We were both headed to seeRobin Cameron’s exhibit Memory Palace. I was walking, you were riding your bike. We had apparently chosen the same route, only different methods of transportation. I had turned around halfway because a few seconds earlier I realized that it was Sunday, not Saturday, and the gallery would be closed. As I turned, we crossed paths–you headed where I was just a few seconds ago. Now that I was turned in the direction of my house, changing directions again seemed like too much change for one day. You continued on, risking the possibility that you would show up and there would be no one to let you in, but there was. You saw the exhibition that day, a Sunday. I did not. You sent me a picture of the show and I regretted not turning a second time, back in the direction of the destination I never made it to.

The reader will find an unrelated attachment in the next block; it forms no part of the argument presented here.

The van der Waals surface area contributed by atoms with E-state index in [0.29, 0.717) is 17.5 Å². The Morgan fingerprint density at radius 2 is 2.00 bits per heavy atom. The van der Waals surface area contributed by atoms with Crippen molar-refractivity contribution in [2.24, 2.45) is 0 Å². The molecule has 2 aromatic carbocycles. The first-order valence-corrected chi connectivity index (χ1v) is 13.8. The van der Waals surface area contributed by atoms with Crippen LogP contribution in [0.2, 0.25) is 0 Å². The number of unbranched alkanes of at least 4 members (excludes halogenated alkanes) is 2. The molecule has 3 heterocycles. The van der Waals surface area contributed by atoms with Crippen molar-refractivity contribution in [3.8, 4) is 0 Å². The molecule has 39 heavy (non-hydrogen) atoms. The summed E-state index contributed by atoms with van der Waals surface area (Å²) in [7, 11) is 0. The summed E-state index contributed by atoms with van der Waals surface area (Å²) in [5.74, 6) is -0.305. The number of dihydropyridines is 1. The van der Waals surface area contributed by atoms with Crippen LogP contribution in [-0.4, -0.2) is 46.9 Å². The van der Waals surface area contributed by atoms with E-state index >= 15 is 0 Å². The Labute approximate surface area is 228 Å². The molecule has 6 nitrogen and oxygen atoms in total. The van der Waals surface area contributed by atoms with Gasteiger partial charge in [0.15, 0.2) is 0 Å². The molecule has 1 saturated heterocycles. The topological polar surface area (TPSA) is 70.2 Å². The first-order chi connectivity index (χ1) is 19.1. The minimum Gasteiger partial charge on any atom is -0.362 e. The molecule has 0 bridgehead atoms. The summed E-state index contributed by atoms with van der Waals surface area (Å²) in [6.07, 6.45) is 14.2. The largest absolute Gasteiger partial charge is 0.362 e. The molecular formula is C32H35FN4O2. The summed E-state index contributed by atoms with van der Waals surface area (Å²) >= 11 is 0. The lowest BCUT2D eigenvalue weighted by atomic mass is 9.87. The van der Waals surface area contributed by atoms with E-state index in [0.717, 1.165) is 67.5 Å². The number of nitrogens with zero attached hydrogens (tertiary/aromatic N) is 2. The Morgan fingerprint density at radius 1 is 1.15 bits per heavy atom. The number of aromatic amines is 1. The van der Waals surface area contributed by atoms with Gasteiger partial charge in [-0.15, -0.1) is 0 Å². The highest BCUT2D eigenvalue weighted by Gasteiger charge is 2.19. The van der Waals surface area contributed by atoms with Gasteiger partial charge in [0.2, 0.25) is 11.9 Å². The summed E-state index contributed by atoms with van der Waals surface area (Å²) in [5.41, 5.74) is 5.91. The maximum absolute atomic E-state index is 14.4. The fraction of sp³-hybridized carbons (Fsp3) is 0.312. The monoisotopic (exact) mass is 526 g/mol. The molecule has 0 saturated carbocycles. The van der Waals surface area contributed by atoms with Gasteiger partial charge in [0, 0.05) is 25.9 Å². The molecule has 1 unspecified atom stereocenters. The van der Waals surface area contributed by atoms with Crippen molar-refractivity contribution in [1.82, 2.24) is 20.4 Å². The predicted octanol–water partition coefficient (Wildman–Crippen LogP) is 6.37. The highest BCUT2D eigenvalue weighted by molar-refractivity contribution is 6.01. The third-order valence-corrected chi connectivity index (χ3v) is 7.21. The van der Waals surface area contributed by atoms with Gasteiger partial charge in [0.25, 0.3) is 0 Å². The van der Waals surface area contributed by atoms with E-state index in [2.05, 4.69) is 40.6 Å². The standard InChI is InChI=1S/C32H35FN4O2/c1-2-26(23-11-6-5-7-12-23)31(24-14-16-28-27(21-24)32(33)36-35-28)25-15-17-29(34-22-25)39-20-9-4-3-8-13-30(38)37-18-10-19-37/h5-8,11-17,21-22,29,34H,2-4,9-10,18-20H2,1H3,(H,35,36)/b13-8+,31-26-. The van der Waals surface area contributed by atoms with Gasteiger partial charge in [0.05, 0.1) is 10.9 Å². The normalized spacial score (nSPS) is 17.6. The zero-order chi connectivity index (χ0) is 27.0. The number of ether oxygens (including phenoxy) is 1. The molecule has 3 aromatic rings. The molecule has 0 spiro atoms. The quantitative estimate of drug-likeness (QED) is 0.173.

“Science does not have a monopoly on empiricism,” historian David Topper once noted, arguing that empirical matters are, in fact, “germane to all visual imagery.” (1) Recognizing the role of visual images in the production of theoretical knowledge means understanding that their value extends beyond mute illustration to their unique capacity for discovering and articulating new information. An elegant case in point is trigonometric parallax—the “gold standard” of geometric measurements—first developed by Hipparchus (190-120 BCE), and still used by today’s astronomers for determining the moving edge of our expanding universe. (2) Whereas distance measures the spatial difference of two points, parallax derives distance through the mediation of a third: observing a distant object while alternating between two lines of sight, one can measure the apparent shift in an object’s location. Read More